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Die Herausbildung des biblischen Kanons im antiken Judentum und im frühen Christentum


Frey, Jörg (2013). Die Herausbildung des biblischen Kanons im antiken Judentum und im frühen Christentum. Das Mittelalter. Perspektiven mediävistischer Forschung, 18(1):7-26.

Abstract

Starting with the observation that the canon of the Bible differs among the Christian denominations (Lutheran, Reformed, Roman Catholic), and that definitive decisions on the canon were not made before the 16th century, the author gives a brief account of the process of the development of both the Jewish and the bipartite Christian canon. Due to more recent textual discoveries, earlier views of the making of the Jewish or the Christian canon have undergone significant changes. For the Jewish canon, the discovery of the Dead Sea Scrolls (Qumran texts) provided the opportunity to study the making of the canon from manuscript evidence, and to alter the overall view from the pattern of a three stage canonization to the pattern of a “canonical process”, leading to the Hebrew canon and, later and in Christian circles, to the canon of the Septuagint. This pattern is also useful for studying the making of the bipartite Christian canon or the New Testament canon. Here, the author focuses on the challenge provided by Marcion’s “canon”, the early beginning of the canonical process and its late closure, and the various factors in the process, which can be studied by including the manuscript evidence and taking into account the character of several apocryphal texts and the context and intention of the various lists of canonical texts. The biblical canon as presupposed throughout the Middle Ages is the result of a complicated and variegated canonical process. But in spite of the problems of the criteria and factors involved, the biblical canon is theologically valuable and “well-chosen”.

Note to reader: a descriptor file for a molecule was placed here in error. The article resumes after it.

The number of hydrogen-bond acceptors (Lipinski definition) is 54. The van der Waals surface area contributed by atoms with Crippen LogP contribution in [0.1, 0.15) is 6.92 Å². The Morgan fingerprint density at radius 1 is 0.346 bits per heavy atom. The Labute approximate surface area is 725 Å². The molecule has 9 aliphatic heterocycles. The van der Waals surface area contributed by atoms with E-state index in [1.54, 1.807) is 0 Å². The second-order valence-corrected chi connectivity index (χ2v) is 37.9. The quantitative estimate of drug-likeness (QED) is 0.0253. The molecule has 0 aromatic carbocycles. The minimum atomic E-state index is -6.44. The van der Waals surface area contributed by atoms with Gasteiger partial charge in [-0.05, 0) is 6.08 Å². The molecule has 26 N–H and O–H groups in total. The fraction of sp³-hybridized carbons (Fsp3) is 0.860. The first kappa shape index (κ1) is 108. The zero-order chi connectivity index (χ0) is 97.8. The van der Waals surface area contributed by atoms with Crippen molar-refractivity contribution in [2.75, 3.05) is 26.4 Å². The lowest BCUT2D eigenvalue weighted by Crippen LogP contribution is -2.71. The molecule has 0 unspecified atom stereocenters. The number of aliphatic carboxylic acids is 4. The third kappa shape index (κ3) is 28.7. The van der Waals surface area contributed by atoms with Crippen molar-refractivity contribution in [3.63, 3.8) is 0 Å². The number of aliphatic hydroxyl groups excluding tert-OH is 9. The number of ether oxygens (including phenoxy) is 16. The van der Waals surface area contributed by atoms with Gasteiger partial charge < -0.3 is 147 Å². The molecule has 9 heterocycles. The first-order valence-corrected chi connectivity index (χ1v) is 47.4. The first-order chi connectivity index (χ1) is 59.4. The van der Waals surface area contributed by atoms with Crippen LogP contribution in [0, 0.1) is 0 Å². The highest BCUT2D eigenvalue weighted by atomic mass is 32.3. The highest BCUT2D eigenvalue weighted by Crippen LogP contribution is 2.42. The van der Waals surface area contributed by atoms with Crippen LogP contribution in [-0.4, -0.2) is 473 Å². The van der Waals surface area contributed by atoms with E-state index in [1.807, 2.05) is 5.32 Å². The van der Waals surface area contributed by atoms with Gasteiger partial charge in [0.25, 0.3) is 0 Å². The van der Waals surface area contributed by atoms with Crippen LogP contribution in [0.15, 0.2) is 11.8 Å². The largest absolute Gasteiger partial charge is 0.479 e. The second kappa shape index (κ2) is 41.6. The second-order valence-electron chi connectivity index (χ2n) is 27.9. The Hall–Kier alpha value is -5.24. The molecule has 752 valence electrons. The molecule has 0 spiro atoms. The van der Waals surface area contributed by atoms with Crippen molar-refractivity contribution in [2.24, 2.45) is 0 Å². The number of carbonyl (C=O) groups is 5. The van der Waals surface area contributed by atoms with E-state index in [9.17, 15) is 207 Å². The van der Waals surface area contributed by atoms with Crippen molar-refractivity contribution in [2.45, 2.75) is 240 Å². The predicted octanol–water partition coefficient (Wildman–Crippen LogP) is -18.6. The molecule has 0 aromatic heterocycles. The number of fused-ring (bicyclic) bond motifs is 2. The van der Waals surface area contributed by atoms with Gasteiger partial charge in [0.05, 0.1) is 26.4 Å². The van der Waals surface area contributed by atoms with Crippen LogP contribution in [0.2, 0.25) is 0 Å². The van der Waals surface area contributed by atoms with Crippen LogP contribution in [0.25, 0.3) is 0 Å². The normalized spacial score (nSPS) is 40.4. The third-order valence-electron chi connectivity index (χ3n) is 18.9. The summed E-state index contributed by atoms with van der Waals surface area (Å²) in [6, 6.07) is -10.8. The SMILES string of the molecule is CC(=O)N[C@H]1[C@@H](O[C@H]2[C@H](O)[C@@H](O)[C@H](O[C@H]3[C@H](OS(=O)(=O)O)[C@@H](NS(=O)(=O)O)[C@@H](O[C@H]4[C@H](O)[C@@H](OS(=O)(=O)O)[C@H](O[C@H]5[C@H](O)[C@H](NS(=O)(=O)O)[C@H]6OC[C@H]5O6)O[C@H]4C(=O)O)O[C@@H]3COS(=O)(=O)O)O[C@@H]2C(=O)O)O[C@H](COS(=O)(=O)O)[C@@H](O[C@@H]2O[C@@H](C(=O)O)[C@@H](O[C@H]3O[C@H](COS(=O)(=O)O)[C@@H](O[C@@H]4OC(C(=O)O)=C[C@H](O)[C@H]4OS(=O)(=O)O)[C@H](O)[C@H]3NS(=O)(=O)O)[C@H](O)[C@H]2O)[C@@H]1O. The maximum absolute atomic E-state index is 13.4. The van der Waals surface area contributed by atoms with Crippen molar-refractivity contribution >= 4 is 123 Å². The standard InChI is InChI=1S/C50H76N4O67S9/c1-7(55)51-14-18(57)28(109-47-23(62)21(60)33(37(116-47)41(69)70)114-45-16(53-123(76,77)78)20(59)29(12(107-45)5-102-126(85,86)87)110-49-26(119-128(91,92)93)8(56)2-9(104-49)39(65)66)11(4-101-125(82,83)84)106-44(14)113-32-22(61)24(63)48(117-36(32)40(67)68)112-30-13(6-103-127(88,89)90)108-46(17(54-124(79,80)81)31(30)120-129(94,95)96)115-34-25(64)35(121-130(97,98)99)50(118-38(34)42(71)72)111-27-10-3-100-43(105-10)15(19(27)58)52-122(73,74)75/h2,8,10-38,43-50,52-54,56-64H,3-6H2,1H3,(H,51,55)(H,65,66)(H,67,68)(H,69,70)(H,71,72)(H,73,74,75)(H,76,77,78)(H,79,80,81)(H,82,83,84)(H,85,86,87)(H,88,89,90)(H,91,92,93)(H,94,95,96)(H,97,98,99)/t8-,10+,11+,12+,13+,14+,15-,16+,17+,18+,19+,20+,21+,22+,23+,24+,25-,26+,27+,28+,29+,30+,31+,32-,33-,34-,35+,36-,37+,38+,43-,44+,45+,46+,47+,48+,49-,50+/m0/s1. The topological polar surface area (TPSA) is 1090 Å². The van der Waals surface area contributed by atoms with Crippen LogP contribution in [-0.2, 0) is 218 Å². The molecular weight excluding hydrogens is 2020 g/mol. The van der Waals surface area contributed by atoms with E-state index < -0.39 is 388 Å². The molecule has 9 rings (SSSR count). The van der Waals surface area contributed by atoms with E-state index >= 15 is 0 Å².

Abstract

Starting with the observation that the canon of the Bible differs among the Christian denominations (Lutheran, Reformed, Roman Catholic), and that definitive decisions on the canon were not made before the 16th century, the author gives a brief account of the process of the development of both the Jewish and the bipartite Christian canon. Due to more recent textual discoveries, earlier views of the making of the Jewish or the Christian canon have undergone significant changes. For the Jewish canon, the discovery of the Dead Sea Scrolls (Qumran texts) provided the opportunity to study the making of the canon from manuscript evidence, and to alter the overall view from the pattern of a three stage canonization to the pattern of a “canonical process”, leading to the Hebrew canon and, later and in Christian circles, to the canon of the Septuagint. This pattern is also useful for studying the making of the bipartite Christian canon or the New Testament canon. Here, the author focuses on the challenge provided by Marcion’s “canon”, the early beginning of the canonical process and its late closure, and the various factors in the process, which can be studied by including the manuscript evidence and taking into account the character of several apocryphal texts and the context and intention of the various lists of canonical texts. The biblical canon as presupposed throughout the Middle Ages is the result of a complicated and variegated canonical process. But in spite of the problems of the criteria and factors involved, the biblical canon is theologically valuable and “well-chosen”.

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Additional indexing

Item Type:Journal Article, refereed, original work
Communities & Collections:01 Faculty of Theology > Institute of Theology
Dewey Decimal Classification:230 Christianity & Christian theology
Language:German
Date:2013
Deposited On:21 Nov 2013 09:14
Last Modified:07 Dec 2017 23:52
Publisher:De Gruyter
ISSN:0949-0345
Publisher DOI:https://doi.org/10.1524/mial.2013.0002

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